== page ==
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After careful review of the COVID-19 environment, the law firm of Chayet & Danzo, LLC, will be conducting in-person appointments in our offices on a limited basis and with strict social distancing protocols.

During this time, our team will continue to diligently work remotely on all client matters and will maintain communication through email, telephone, and video conferencing. Our main office number, (303) 355-8500 will continue to be answered during our normal business hours of 8:00 a.m. to 5 p.m. Monday – Thursday and 8:00 a.m. to 4:00 p.m. on Fridays.

This decision to have limited appointments in-office while following strict social distancing protocols is in the best interest and health of our team, clients and community.

We will continue accepting new clients during this period as well as fully servicing our existing clients.

We wish you and your family continued health during these unique and challenging times.

Compassion, talent and dedication:
guiding colorado families and Their Trusted Advisors During Times of Need

What happens if a designated beneficiary has already died?

| Apr 26, 2018 | Estate Administration & Probate |

Beneficiary designations on pay-on-death accounts – life insurance, 401(k) or Roth retirement funds and saving/checking accounts – are too often ignored.

Upon purchasing a life insurance policy or setting up a Roth, your loved one probably listed a beneficiary and maybe even a successor beneficiary, then probably didn’t think about it again. Over the years, these designations can easily become obsolete. What happens when they are not updated?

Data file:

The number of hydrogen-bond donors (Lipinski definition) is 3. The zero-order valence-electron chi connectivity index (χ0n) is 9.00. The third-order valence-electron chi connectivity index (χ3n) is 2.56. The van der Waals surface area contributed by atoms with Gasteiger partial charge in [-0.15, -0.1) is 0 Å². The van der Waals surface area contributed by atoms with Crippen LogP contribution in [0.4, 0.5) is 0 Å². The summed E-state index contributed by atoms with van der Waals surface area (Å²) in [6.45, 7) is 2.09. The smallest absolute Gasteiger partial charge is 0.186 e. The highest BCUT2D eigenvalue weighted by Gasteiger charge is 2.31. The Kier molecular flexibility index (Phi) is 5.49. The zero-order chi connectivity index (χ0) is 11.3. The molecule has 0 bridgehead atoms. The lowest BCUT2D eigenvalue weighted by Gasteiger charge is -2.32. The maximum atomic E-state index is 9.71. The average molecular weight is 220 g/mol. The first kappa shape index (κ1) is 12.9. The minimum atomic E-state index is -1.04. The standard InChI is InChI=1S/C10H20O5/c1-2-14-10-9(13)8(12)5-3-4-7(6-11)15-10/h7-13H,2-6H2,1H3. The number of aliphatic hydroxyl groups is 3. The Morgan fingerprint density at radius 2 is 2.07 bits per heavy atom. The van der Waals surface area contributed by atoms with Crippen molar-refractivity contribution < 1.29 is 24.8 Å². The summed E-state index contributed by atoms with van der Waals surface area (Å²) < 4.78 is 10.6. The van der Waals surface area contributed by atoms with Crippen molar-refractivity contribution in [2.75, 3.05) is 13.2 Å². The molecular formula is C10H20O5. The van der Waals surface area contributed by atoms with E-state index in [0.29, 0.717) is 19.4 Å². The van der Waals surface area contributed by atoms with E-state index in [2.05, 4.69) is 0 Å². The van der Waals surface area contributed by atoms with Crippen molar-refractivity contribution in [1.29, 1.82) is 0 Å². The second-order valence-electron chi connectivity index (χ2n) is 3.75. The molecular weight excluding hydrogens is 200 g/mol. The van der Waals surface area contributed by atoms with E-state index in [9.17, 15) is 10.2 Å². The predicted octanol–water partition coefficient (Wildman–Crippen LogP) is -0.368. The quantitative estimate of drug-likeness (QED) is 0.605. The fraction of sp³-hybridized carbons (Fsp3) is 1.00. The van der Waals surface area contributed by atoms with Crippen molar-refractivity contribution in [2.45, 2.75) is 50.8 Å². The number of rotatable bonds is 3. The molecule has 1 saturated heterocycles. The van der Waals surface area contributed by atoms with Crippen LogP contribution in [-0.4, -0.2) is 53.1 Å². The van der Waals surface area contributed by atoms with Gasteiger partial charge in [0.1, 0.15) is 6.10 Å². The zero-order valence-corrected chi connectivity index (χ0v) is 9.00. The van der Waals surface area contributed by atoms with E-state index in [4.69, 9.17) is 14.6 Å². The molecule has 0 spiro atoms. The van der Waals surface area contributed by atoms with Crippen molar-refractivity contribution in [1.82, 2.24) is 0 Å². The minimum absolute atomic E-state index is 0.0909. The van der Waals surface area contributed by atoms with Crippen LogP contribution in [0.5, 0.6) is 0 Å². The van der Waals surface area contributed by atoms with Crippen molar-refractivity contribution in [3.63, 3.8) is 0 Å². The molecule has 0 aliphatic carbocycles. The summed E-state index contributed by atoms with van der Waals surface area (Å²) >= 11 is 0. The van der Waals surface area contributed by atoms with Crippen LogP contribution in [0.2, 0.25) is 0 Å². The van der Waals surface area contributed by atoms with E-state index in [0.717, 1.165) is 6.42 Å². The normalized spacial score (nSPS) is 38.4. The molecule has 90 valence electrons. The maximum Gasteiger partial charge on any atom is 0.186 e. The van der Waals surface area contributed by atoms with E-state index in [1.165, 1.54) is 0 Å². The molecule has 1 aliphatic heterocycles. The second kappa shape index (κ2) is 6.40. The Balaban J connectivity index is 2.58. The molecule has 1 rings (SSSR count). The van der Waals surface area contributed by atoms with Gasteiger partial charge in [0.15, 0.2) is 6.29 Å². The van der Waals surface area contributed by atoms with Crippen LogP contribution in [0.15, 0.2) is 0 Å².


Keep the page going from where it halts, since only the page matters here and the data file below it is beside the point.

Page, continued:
Probate may become a requirement

Let’s use the life insurance example. A mother lists her husband as a beneficiary and oldest child as a successor beneficiary. It is always a good practice to list a successor beneficiary. But in this case when she dies, her husband has already been gone for 10 years and her oldest child passed away the year before. The mother has two other younger children who are still alive.

The life insurance policy would become an asset of the mother’s estate. Provisions of her will would then determine how the money is distributed between her remaining children.

Pay-on-death account beneficiary designations usually transfer assets outside of a will and probate. By failing to update them, it could require a probate proceeding that would not have otherwise been necessary. In even worse scenarios, failure to update a beneficiary designation could mean that an ex-spouse inherits an account rather than a current one or children.

If you are like most people, you probably have a good percentage of your assets in these types of accounts. A good rule of thumb is to review your estate plan after any significant life change or about every five years. In coordination with the estate plan checkup, also review these beneficiary designations to ensure they are still correct.

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